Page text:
Higher shop prices are likely in the run-up to Christmas as ongoing global shortages and supply problems result in cost pressures, figures suggest.
Shop price annual deflation eased to 0.4% in October from last month’s decrease of 0.5% – a slower rate of decline than the 12 and six-month average price decreases of 1.3% and 0.7% respectively.
Overall prices are still lower than this time last year but food prices this month saw their highest rate of year-on-year inflation, at 0.5%, since November 2020, according to the BRC-NielsenIQ Shop Price Index.
Fresh food prices rose for the first time in 10 months, by 0.3%, following 10 months of deflation, while ongoing global shortages of materials and supply issues with logistics and shipping continued to put cost pressure on products such as furniture.
Non-food deflation was steady at 1%, a slower rate of decline than the 12 and six-month average price declines of 2.3% and 1.1% respectively.
A British Retail Consortium (BRC) survey showed three in five retailers expect prices to increase in the run up to Christmas.
“Tight margins mean retailers may not be able to absorb all of these new costs, so prices will continue to rise. Retailers continue to do all they can ensure value for money for customers and are looking to work with Government to find a long-term solution to these shortages, otherwise it is the British consumer, who already faces higher energy bills this winter, who will suffer the consequences.”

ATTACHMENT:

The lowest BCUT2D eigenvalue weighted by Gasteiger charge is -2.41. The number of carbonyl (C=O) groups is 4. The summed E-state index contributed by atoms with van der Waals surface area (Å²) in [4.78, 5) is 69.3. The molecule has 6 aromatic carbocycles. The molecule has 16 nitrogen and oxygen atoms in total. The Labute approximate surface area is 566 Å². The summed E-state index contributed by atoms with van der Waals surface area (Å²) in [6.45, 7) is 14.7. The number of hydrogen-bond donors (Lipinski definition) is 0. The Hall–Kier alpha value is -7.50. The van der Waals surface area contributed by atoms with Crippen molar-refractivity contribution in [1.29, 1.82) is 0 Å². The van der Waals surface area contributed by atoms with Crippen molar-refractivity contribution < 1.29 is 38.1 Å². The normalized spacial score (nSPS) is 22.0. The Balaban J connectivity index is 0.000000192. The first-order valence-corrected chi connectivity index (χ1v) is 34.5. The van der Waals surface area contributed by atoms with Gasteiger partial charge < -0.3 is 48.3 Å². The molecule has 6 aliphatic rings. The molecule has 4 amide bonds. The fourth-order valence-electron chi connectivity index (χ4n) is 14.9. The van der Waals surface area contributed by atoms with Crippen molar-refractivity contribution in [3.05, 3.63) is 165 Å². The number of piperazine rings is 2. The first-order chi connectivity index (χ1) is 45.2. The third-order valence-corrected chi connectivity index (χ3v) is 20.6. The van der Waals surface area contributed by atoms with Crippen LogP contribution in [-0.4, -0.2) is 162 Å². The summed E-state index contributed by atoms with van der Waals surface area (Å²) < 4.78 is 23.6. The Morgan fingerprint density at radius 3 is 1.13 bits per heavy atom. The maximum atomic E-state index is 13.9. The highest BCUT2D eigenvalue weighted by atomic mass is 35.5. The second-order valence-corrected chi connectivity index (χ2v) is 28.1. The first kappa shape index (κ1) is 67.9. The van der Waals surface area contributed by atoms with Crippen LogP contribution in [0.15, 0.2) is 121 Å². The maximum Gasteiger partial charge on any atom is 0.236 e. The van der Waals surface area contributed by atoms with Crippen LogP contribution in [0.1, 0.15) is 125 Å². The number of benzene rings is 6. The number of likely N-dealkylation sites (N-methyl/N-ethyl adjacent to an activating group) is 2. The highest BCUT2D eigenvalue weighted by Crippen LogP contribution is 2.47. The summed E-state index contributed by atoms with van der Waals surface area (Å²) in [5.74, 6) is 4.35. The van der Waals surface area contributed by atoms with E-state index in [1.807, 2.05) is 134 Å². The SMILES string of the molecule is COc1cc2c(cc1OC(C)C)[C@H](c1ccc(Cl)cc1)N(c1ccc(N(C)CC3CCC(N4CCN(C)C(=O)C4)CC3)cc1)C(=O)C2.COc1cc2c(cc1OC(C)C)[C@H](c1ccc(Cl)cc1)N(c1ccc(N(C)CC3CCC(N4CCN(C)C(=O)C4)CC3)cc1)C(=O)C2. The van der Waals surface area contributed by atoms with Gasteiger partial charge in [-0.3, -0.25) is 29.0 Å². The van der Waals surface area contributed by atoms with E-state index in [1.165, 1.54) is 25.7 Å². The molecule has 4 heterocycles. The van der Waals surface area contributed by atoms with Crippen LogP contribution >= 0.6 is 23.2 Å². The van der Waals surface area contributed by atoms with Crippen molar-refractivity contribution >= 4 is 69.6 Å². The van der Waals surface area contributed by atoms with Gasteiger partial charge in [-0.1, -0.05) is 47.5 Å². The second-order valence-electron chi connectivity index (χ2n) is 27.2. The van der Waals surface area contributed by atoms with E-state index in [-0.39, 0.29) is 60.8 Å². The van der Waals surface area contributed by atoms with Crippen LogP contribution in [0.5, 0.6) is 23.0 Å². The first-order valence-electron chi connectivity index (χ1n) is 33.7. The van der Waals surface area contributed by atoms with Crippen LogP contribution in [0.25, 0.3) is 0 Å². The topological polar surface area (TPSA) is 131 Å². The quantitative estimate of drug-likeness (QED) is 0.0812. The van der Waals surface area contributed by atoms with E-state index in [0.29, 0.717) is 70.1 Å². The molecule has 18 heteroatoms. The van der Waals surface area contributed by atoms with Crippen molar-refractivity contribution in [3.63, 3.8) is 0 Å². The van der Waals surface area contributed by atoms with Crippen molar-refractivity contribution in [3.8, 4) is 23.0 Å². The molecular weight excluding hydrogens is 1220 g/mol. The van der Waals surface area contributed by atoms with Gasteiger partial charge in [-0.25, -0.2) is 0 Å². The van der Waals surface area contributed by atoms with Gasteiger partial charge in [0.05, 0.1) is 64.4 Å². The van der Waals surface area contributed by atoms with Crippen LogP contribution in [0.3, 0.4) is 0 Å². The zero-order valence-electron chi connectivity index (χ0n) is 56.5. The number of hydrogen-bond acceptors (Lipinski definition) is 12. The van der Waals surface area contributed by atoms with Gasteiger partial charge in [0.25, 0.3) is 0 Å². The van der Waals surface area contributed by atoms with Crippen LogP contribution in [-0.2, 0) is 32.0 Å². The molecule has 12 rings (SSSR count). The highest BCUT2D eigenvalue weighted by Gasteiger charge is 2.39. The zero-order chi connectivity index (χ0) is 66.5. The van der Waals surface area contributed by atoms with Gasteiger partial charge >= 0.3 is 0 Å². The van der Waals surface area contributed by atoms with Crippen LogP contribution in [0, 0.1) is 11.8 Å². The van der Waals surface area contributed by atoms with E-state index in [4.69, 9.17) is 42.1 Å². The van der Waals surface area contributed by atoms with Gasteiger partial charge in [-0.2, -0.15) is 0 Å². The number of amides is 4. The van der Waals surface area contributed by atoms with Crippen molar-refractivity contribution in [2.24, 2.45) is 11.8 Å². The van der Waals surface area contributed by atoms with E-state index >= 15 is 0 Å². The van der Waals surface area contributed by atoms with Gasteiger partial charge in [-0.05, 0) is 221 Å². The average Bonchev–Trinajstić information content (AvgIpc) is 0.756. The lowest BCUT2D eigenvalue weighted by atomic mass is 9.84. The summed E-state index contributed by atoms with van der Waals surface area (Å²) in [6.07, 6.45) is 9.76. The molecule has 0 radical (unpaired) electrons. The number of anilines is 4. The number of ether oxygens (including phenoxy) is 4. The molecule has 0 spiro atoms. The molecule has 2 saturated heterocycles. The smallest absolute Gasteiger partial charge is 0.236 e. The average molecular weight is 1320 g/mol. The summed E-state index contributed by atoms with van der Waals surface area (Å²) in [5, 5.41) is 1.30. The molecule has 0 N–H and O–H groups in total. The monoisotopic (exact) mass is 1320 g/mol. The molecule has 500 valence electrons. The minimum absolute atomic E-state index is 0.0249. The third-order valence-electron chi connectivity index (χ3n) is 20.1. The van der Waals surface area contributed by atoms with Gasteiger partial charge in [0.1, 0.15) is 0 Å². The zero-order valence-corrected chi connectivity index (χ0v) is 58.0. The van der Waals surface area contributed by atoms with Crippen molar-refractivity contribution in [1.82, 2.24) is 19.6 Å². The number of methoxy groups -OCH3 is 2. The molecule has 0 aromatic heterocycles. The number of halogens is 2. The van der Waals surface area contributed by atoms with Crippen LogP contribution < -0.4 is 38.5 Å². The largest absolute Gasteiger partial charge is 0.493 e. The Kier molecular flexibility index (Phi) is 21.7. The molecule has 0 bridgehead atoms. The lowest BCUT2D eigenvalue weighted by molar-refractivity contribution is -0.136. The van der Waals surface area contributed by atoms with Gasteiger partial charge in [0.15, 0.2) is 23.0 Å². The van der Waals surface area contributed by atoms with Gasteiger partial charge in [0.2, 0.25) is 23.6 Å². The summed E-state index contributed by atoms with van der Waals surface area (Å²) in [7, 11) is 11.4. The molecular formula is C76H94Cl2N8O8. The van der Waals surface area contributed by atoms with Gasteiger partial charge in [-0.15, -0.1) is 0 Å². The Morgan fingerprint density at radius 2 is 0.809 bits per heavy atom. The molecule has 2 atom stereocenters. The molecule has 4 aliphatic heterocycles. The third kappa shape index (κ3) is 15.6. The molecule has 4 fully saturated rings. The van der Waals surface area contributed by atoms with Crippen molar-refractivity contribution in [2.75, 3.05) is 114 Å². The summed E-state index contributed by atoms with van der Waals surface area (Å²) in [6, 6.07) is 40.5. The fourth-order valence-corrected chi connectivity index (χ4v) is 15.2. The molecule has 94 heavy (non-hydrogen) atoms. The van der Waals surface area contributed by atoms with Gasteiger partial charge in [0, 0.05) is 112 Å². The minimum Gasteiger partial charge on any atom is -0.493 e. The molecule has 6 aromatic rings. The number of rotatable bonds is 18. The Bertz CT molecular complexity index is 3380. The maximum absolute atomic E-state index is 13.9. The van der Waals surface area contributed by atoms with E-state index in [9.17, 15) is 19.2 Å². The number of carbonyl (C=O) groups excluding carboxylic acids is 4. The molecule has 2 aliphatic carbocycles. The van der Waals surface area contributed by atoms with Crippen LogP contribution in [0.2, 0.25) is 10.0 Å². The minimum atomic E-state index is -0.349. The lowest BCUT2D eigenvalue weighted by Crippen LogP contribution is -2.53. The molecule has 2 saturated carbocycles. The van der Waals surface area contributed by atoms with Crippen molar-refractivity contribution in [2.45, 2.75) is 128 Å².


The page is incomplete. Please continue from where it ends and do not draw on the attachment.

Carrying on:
Mike Watkins, head of retailer and business insight at NielsenIQ, said: “With food prices slowly increasing we can expect shoppers to start to rebalance basket spend over the next few weeks, particularly with increased concerns about discretionary spend.
“And with consumer sentiment now more cautious we cannot ignore that availability issues are still top of mind. So consumers will be uncertain about when and where to spend and with Christmas promotions about to kick in, competition will intensify in both food and non-food retailing.“